I wish that all the lessons I learned that day were full of hope and inspiration, but unfortunately one was not. At lunchtime we broke up into small groups to eat together and have concentrated discussions. The mediator of our group started off the discussion by asking us to talk about anything that was on our minds, what we liked about the conference, and our concerns if we had any. When it came to my turn I talked about how all of us were at this conference because we already care about the future of the land and because we know the gravity of the issues our world is facing. My concern was that there was a lack of addressing how to reach out and educate our communities that don't necessarily feel a connection to the land, or have never appreciated the importance of the environment through their own experiences. I asked the group for feedback on how to communicate these ideas in a way that did not point out the flaws of others' daily routines, but instead encouraged them see the benefits of sustainable conscientiousness. To my surprise one of the women, who was actually one of the speakers of the conference, immediately responded to my question by criticizing my choice of words. I didn't know what to say so I sat back down feeling incredibly judged and misunderstood.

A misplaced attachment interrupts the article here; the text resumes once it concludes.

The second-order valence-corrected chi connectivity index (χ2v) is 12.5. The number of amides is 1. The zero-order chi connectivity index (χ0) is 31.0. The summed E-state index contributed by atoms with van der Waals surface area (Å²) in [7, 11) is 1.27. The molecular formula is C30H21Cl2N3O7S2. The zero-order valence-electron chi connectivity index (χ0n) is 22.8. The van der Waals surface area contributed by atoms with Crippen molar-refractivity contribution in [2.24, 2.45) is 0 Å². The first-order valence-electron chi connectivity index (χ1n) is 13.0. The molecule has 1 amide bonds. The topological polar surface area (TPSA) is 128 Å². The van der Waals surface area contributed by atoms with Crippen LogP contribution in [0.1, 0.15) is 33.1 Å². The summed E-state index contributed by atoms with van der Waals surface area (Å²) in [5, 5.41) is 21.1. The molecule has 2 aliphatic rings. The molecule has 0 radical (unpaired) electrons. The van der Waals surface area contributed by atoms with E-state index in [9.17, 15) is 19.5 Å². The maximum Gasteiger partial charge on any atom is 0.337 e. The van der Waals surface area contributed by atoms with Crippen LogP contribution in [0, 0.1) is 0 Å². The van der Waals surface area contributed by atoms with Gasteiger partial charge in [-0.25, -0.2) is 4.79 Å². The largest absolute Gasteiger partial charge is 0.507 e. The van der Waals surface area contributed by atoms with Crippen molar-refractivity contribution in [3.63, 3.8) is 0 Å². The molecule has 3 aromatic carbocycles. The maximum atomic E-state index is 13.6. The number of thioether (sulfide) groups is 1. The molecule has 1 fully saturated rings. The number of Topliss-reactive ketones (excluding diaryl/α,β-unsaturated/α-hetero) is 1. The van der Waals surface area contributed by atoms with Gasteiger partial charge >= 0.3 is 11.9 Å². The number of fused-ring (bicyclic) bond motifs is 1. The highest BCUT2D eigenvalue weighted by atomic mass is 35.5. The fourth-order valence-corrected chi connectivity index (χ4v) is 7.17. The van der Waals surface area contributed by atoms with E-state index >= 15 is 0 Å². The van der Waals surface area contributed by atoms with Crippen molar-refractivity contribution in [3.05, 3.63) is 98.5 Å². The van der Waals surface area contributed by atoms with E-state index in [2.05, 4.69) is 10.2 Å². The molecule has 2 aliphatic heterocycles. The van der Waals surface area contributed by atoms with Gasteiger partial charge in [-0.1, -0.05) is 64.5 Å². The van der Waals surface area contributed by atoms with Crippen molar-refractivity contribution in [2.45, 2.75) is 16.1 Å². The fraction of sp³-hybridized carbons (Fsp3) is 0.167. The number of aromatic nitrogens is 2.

As it turned out most of the women in my group just wanted to talk about themselves and about how wonderful and hopeful their experiences have been. I was furious because not only was I sitting there feeling bad for bringing up the reality of our challenge, but more importantly I was not at this conference to boast about my accomplishments. I was there to gather insight and knowledge from passionate activists and to tackle the hard truth that not everyone understands their relationship to the land. Thankfully I found relief by talking to one of the women who too felt as if she was not given the time of day for being honest and admitting that she was finding it hard to be hopeful. We ended up talking for quite some time, and as it turns out she manages a wonderful non-profit that has had a huge impact on my life. Global Student Embassy (GSE), whose "mission is to develop community leaders through action oriented environmental education", is the organization that first opened my eyes to both environmental injustice and environmental activism. After my trips to Ecuador and Nicaragua I was able to realize the power I have as an individual to make change in this world, and I knew that I had to pursue a degree in Environmental Studies.